Africa is one giant dichotomy. Or at least that’s my current impression after living here for the last month and a half. I’m an International Development student, meaning that I’ve studied the developing world almost to the point of nausea over the last year. Tribal tensions, rising food prices, government corruption, massive urban migrations and the resultant overcrowding, I’ve read a hundred different opinions on how to deal with all of these issues. But to actually see what I’ve studied in living, breathing form is a different experience entirely. And what I’ve decided is that all the books and opinions fail to convey how wide the gap actually is between the developing and the developed within a few blocks of a city.
Example 1: upon leaving the airport, you drive down a road populated by minibuses flying by at top speed, Range Rovers with tinted windows to hide their (presumably) white and safari bound clients, motorcyclists driving in the median strip and between lanes…and then you’ll notice that your driver almost just ran over a man pulling a cart piled high with furniture, vegetables, clothes, or, my personal favorite, chickens. The chickens are part of another dichotomy, leading to
Example 2: Nairobi is the capital city of Kenya, and the city center does its best to look the part with its busy streets and tall buildings and men and women in 3 piece suits. But get outside the city center and there are the goats, grazing on whatever they can find. Chickens and roosters wander freely (I have my own personal rooster alarm clock….we wake up at 6am), and dog packs stroll through the streets. Talking about the city layout brings me to
Example 3: Kibera, one of the largest slums in Africa (where Lisha Mtoto is serving), is surrounded by neighborhoods with lovely new homes and highschools that look like college campuses. Right on the edge of the slum are modern apartments, built for the UN employees. Go down the hill just a little ways and you’ll pass a golf course, the gorgeous Safari Club Hotel, and manicured city parks. It is remarkably strange to stand on a hill in Kibera and look out across row after row of mud shacks and see in the distance modern apartments and the city skyline. The disparities here are stark. And it seems like most of Nairobi feels that if they don’t look in the general direction of Kibera, that takes care of the problem. As long as the slum keeps its problems to itself there’s no reason to try and change anything.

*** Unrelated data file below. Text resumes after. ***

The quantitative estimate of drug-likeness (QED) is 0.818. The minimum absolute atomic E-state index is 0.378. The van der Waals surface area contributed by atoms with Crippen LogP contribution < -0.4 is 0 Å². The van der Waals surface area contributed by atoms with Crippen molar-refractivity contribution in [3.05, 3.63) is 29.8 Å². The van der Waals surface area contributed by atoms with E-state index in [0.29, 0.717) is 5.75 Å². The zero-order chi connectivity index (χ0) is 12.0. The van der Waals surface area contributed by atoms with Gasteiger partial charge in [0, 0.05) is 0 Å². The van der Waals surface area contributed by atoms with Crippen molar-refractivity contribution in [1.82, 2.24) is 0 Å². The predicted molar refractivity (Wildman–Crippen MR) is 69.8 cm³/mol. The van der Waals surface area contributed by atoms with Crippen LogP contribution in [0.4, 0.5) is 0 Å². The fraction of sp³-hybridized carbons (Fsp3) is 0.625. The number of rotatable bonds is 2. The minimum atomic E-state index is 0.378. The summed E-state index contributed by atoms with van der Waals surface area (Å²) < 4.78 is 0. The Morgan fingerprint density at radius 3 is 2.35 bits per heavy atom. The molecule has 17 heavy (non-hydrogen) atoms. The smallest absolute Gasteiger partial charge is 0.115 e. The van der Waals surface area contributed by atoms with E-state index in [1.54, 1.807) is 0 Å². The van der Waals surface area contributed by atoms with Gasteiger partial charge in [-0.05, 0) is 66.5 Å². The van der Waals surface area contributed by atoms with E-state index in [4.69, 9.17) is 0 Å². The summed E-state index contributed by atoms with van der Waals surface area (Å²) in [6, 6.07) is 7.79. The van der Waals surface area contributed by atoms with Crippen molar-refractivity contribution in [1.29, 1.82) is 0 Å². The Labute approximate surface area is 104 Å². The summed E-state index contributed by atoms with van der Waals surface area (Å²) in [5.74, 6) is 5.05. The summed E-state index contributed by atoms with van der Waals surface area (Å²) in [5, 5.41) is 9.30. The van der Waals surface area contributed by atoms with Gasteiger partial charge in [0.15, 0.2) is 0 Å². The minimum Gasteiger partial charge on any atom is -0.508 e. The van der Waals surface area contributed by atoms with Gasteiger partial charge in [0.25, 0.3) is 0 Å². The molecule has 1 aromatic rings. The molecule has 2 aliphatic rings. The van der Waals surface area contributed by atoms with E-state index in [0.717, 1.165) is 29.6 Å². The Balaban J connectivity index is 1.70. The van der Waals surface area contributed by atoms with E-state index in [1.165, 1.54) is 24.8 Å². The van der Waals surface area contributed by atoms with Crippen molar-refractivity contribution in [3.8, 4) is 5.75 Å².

Overcoming that kind of indifference is a huge challenge. But for a child born and raised in a place like Kibera, the trick will be not only to get the outside world to notice them, but to show them how to take advantage of the outside world. After all, if you’ve never left the slum, how are you supposed to understand what a better life would even look like, or know how to get there? It’s about giving them the opportunity to choose to do whatever they want to do. Which, after all, is the underlying idea of development in the first place, right? To get rid of the invisible barriers that divide Kibera from downtown Nairobi, or the man with his cart of chickens from the guy driving the Range Rover.
My 6am rooster, however, definitely has to go.